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OPINION | Rahul Gandhi's CWC Experiment is a Gamble Ahead of Key Electoral Battles

The prominent among those who failed to find place in the apex body of the party are: Sushilkumar Shinde, Digvijaya Singh and Janardan Dwivedi.

Venkatesh Kesari |

Updated:July 18, 2018, 1:05 PM IST
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OPINION | Rahul Gandhi's CWC Experiment is a Gamble Ahead of Key Electoral Battles
File photo of Congress president Rahul Gandhi. (PTI)
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The Congress Working Committee constituted by Rahul Gandhi sees a clear tussle between the young turks and the old guards. After rejigging his national office bearers in a piecemeal manner, Rahul announced the CWC in one go, ending the six months wait since his elevation as the party chief late last year.

The message from the re-organisation of the highest decision-making body of the party is loud and clear. Sonia loyalists can continue to occupy their space but Rahul loyalists will call the shots. He undertook this exercise aiming to check the managerial culture in the party which has influenced decision making for nearly last two decades.

That is all fine, as the new party chief must have the freedom to pick his own team of trusted aides to run the organisation. But the timing of the decision, as it comes just ahead of decisive electoral battles in states and the Centre has baffled many within the party.

The prominent among those who failed to find place in the apex body of the party are: Sushilkumar Shinde, Digvijaya Singh and Janardan Dwivedi.

Shinde, the former union minister and Leader of the Lok Sabha in the UPA 2, has been the Dalit face of the party. Rahul’s decision could send out a wrong message in the key state of Maharashtra ahead of the Lok Sabha and the Assembly polls. The AICC is optimistic that the party would perform well in the elections through strategic alliance with the NCP and like-minded parties.

Digvijaya Singh, the two time chief minister of Madhya Pradesh and a prominent Thakur leader in the Hindi belt, is unlikely to take this humiliation lightly. And this could reflect in the ensuing Madhya Pradesh and Chhattisgarh assembly polls. Madhya Pradesh Congress is already a divided house.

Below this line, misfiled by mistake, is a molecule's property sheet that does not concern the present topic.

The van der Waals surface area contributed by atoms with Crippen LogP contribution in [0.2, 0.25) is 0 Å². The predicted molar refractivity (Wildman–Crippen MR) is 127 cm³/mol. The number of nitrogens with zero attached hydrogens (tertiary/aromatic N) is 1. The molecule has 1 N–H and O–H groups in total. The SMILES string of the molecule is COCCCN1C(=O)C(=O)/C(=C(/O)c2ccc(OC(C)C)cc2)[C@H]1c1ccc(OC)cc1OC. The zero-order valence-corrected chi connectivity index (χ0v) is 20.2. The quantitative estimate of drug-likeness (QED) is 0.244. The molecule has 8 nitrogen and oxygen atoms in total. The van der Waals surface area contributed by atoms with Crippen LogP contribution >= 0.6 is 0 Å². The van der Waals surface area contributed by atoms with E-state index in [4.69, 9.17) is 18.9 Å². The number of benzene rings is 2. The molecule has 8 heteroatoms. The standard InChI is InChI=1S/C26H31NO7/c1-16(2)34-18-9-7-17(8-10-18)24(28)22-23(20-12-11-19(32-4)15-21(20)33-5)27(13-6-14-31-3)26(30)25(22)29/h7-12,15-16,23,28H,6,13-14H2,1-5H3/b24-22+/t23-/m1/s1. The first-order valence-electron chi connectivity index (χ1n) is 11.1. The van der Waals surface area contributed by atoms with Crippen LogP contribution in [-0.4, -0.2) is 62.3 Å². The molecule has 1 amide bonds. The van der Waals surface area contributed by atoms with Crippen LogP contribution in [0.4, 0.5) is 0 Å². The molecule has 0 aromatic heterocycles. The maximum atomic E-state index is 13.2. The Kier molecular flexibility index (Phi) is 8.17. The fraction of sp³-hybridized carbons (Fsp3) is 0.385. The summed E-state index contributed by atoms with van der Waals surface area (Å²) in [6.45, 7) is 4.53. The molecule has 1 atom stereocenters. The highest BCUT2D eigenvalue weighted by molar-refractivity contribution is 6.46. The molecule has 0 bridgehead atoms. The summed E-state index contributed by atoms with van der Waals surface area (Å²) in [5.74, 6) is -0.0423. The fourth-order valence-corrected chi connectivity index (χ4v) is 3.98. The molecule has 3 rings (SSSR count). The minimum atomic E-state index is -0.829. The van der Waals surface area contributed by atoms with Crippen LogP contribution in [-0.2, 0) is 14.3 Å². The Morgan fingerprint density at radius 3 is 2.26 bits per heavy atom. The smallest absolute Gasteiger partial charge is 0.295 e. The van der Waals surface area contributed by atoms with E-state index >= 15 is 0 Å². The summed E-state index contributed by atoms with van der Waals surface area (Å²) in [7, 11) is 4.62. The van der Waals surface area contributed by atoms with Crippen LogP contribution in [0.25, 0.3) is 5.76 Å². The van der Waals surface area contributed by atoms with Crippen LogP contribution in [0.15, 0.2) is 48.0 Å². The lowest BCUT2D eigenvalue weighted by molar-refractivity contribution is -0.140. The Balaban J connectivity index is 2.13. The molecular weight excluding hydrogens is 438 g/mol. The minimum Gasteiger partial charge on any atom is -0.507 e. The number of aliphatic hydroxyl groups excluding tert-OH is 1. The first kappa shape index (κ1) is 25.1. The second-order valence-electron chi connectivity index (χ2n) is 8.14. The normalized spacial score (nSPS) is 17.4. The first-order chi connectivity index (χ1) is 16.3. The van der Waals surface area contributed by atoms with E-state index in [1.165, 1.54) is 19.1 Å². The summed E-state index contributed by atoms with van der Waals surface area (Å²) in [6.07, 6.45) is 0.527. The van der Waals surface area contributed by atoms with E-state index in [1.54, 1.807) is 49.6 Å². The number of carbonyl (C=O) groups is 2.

Janardan Dwivedi interestingly was the one who had urged the then Congress president Sonia Gandhi to bring Rahul into the active politics at a time when the rank and file was strongly rooting for Priyanka to be her political successor.

Dwivedi had made this suggestion at a Congress Seva Dal ‘shivir’ and Sonia immediately backed his suggestion. As per the script, Rahul was made the Congress candidate for the Lok Sabha from the Amethi seat in the 2004 general election.

Another leader who is hit hard by the reconstitution is former Haryana Chief Minister Bhupinder Singh Hooda, whose known opponent and former Union Minister Selja has got a place in the new CWC.

AICC media department chief Randeep Singh Surjewala, who also hails from Haryana and was a minister in the Hooda government, is now a permanent invitee to the CWC. Kuldeep Bishnoi, son of former Chief Minister Bhajan Lal, who is also his known opponent has got a place as a special invitee. Apparently to mollify the senior Hooda, his son Depender has also been made a special invitee.

“Rahul is making experiment at a time when we have to fight a war,” says a senior party leader who felt the exercise of constituting the CWC is lacklustre, unenthusiastic.

The Congress’ currently lacks strong caste leaders and powerful regional satraps. Those seen well entrenched in their constituency were considered a threat and systematically sidelined.

The vacuum came after Dalits switched over to the BSP in the Hindi heartland, to the Dravadian parties in Tamil Nadu and regional parties in Andhra Pradesh and Telangana. Marathas shifted to the Sharad Pawar led NCP in Maharashtra and Brahmins and Thakurs have moved closer to the BJP. The upper caste in the Hindi-heartland has now developed a working political relationship with the BJP’s OBC vote bank.

Rahul brought in Karnataka Congress legislature party leader Siddaramaiah with a calculation that this could please OBCs in Karnataka but Siddaramaiah’s failure in the Assembly polls has weakened him in his own state.

The Congress President has decided to bite the bullet just ahead of key electoral battles. Rahul has time on his side. Many others do not. And politics is not about missed opportunities, but battles won.

The author is a senior journalist. Views are personal.
| Edited by: Ahona Sengupta
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